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Dear Web Developers, Stop making login systems

It seems to be a rite of passage to author a login system - or several login systems - over the course of one's life as a web developer.  Some systems are more elegant than others but I have to ask:  Is it really necessary?

Let me provide some background.  I was mulling one day and realized that every website I've ever come across has one of two problems:
  1. Multiple login systems all over the place with multiple registration mechanisms (the result of using open source products or just bad programming habits).
  2. Some homegrown, half-baked solution riddled with security issues and poor UI design choices that breaks in half the browsers out there and irritating every user who uses the system.
Or some mix of both problems.  And don't think it is just limited to cheesy little one-off implementations.  Major big-name websites that people actually use every day are all in the same boat with the little dinky one-off sites.

Then I got to thinking about how many man-hours are wasted every year dealing with login systems.  It takes about half an hour to build a login system (one of the cheesy one-off varieties that have zero security - salting and hashing passwords isn't good enough, BTW).  But that's where the problems start - you discover shortly after that there are spammers, hackers, script kiddies, trolls, etc.  So if you deal with those folks, that's about three months of development time over the lifetime of the system.  But if you don't deal with those folks, your websites will be hacked or spammed to death in short order.  If every programmer, approximately 12 million people in the world (and growing), constructs at least one login system every couple of years, that's roughly:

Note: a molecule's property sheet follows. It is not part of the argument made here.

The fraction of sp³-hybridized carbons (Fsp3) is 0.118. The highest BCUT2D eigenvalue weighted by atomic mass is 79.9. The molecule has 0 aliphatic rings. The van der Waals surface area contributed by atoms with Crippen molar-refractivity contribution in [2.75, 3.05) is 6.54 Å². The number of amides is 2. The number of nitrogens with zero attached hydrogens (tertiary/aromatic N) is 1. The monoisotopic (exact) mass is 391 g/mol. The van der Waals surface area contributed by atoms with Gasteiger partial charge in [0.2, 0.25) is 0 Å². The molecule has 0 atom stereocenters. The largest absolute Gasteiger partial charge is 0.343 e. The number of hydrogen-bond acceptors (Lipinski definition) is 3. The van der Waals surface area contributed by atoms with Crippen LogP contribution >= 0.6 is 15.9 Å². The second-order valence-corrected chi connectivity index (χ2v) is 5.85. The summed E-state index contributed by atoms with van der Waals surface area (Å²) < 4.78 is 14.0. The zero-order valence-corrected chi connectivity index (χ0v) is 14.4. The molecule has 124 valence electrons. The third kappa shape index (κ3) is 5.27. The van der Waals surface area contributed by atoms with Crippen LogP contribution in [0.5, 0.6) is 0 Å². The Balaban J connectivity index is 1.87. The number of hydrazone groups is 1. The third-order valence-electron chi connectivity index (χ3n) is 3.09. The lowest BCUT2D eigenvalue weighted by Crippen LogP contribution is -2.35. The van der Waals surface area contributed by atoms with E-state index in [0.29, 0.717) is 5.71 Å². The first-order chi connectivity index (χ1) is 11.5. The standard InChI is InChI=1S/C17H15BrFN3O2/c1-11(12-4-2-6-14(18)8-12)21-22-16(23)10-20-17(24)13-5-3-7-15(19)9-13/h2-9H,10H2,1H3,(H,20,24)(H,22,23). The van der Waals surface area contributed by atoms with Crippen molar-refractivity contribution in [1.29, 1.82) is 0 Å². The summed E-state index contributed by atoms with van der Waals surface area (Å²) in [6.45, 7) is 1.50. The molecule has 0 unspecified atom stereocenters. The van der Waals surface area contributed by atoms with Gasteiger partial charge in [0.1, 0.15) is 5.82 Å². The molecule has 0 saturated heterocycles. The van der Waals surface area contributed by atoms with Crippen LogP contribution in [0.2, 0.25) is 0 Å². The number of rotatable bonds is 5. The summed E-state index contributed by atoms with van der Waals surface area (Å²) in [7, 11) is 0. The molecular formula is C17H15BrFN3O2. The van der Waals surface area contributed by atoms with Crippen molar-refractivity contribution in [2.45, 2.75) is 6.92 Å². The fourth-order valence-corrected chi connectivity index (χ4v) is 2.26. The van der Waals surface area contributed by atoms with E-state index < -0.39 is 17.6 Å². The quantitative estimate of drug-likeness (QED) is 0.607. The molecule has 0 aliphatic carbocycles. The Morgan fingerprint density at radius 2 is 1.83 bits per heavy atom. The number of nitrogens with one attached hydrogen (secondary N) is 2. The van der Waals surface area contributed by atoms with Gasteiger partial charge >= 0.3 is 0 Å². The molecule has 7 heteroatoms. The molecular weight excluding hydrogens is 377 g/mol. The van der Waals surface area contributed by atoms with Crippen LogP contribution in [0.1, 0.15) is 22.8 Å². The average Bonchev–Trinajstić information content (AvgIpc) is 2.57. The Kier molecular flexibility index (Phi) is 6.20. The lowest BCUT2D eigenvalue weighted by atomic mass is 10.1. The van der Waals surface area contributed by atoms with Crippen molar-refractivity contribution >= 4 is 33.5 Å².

12,000,000 * 3 * 31 * 24 / 2 = 13,392,000,000 hours

This says to me that approximately 13.4 billion man-hours are wasted each year dealing with login systems.  Okay, so not every programmer writes for the web or authors a login system, but we're still talking about an estimated minimum of two billion hours wasted each year.

This utter waste of time ends now.

Over the past 6 1/2 months, I've been working on a brand new platform:

Single Sign-On Server/Client

This offers a complete generic login system within a complete SSO server and client pair.  This system is so much more than just your average login system:  Under the hood is a powerful system that scales out with high-availability and offers all sorts of useful security features.  Usually with scalability comes end-user complexity but I've done my best to cover over the complexities with a nice administration interface and fairly simple installers.  Whatever I was not able to deal with in the admin interface, I thoroughly documented.

For your next project, consider using this SSO server and client instead of rolling your own login system.  You'll save time, money, and hair.


  1. While I understand your argument, and there is a good chance I'll use a solution like your SSO for projects I make, creating my own half-baked login system has taught me more about security than anything else.


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